In order to identify the equilibria of the ODE in Eq. (3.14), we need to find values of \(N\) where the function \(f\) defining the ODE is zero:

\[\begin{equation} \tag{3.15} f(\widehat{N})=r\widehat{N}\left(1-\frac{\widehat{N}}{K}\right)=0. \end{equation}\]

Solving this equation for \(\widehat{N}\) yields the two equilibria \(\widehat{N}_1=0\) and \(\widehat{N}_2=K\). To find out under what conditions these equilibria are stable or unstable, let’s compute the derivative of \(f\):

\[\begin{equation} \tag{3.16} f'(N)=r \times \left(1-\frac{N}{K}\right) + rN \times \left(-\frac{1}{K}\right) =r \left(1-\frac{2N}{K}\right) \end{equation}\]

Plugging the expression for our two equilibria into this formula gives \(f'(\widehat{N}_1)=r\) and \(f'(\widehat{N}_2)=-r\). Applying the recipe for stability in ODEs, this means that provided \(r>0\) (positive growth in the absence of any competition), the equilibrium \(\widehat{N}_1=0\) is always unstable whereas the equilibrium \(\widehat{N}_2=K\) is always stable. Note that this is in marked contrast to the complex dynamics we’ve encountered in the discrete time version of the model. Although ODEs can also exhibit complex dynamics (cycling, chaos) they do so less readily than recursion equations. In particular, when there is only a single variable, chaotic behaviour never emerges in continuous time dynamical systems.

3.5 Exercises

  1. Determine the equilibria and their stability for the exponential growth model in Eq. (3.6). Apply the graphical method to this model and compare your results with expectations from the solution of this model, as given in Eq. (3.11).

2. Demonstrate that the function

\[\begin{equation} N(t)=N_0 \frac{K e^{r t}}{K+N_0(e^{r t}-1)} \end{equation}\]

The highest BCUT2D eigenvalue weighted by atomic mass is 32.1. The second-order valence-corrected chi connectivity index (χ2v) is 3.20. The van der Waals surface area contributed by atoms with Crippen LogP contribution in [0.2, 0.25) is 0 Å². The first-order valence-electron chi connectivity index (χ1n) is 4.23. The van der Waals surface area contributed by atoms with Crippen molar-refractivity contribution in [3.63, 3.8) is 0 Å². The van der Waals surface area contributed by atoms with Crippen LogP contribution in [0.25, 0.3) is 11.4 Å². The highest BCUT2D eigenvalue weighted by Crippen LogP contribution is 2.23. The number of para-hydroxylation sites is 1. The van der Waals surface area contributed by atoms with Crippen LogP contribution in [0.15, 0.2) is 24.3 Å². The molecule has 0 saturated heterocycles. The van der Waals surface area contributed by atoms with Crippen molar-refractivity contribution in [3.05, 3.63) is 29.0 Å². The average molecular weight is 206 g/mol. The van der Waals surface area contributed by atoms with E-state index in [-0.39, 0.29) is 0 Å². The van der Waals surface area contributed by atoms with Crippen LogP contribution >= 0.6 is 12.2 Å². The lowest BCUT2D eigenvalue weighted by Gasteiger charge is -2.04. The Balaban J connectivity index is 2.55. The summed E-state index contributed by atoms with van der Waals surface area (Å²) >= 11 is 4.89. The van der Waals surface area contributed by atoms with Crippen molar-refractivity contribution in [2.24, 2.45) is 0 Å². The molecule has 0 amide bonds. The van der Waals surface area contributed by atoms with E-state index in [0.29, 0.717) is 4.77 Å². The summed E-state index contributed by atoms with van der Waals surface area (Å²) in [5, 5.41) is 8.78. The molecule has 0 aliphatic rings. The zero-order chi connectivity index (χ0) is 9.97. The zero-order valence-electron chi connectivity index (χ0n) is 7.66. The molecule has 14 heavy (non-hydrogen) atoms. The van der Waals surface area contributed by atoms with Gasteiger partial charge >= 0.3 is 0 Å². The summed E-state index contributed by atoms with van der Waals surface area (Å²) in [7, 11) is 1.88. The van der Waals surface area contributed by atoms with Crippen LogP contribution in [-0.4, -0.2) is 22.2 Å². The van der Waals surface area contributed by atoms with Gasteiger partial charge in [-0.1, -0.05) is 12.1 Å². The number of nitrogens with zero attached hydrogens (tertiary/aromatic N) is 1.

is a solution of the logistic ODE in Eq. (3.14), and verify that this solution is in accord with the equilibria and their stability, as derived above.

3. Harvesting prevents the population size of a species from attaining its natural carrying capacity. We can add harvesting to the logistic model by assuming that the per capita harvest rate is \(m\) per day in a population whose intrinsic growth rate is \(r\) per day and whose carrying capacity is \(K\) in the absence of harvesting.

  1. Derive a differential equation describing the dynamics of the population.
  2. Determine the equilibria for this model.
  3. Determine the stability of these equilibria.
  4. What conditions must hold for the population to persist?
  5. What is the maximum allowable harvest rate that ensures that the population size will remain stable at a size greater than 1000?

(This is Problem 5.9 taken from (Otto and Day 2007).)


Otto, S. P., and T. Day. 2007. A Biologist’s Guide to Mathematical Modeling in Ecology and Evolution. Book. Princeton: Princeton University Press. http://www.loc.gov/catdir/enhancements/fy0704/2006044774-b.html.